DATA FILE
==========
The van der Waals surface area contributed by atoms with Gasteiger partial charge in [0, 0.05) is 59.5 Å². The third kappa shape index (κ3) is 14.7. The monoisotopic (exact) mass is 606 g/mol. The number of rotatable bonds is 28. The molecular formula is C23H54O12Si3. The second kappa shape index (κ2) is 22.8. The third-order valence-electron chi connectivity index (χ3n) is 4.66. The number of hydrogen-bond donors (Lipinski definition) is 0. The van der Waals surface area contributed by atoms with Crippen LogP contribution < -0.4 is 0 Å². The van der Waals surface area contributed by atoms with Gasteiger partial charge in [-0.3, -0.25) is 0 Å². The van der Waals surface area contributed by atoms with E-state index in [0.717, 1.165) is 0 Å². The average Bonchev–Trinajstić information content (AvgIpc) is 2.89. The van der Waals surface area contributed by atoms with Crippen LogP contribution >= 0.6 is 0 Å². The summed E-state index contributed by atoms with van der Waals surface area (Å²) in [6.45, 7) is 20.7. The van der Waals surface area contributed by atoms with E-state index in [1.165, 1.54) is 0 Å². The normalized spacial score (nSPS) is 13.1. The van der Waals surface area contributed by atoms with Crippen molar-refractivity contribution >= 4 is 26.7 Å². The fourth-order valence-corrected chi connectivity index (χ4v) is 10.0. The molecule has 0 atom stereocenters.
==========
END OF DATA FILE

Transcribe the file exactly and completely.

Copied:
The van der Waals surface area contributed by atoms with Gasteiger partial charge in [0, 0.05) is 59.5 Å². The third kappa shape index (κ3) is 14.7. The monoisotopic (exact) mass is 606 g/mol. The number of rotatable bonds is 28. The molecular formula is C23H54O12Si3. The second kappa shape index (κ2) is 22.8. The third-order valence-electron chi connectivity index (χ3n) is 4.66. The number of hydrogen-bond donors (Lipinski definition) is 0. The van der Waals surface area contributed by atoms with Crippen LogP contribution < -0.4 is 0 Å². The van der Waals surface area contributed by atoms with Gasteiger partial charge in [-0.3, -0.25) is 0 Å². The van der Waals surface area contributed by atoms with E-state index in [0.717, 1.165) is 0 Å². The average Bonchev–Trinajstić information content (AvgIpc) is 2.89. The van der Waals surface area contributed by atoms with Crippen LogP contribution >= 0.6 is 0 Å². The summed E-state index contributed by atoms with van der Waals surface area (Å²) in [6.45, 7) is 20.7. The van der Waals surface area contributed by atoms with E-state index in [1.165, 1.54) is 0 Å². The normalized spacial score (nSPS) is 13.1. The van der Waals surface area contributed by atoms with Crippen molar-refractivity contribution >= 4 is 26.7 Å². The fourth-order valence-corrected chi connectivity index (χ4v) is 10.0. The molecule has 0 atom stereocenters.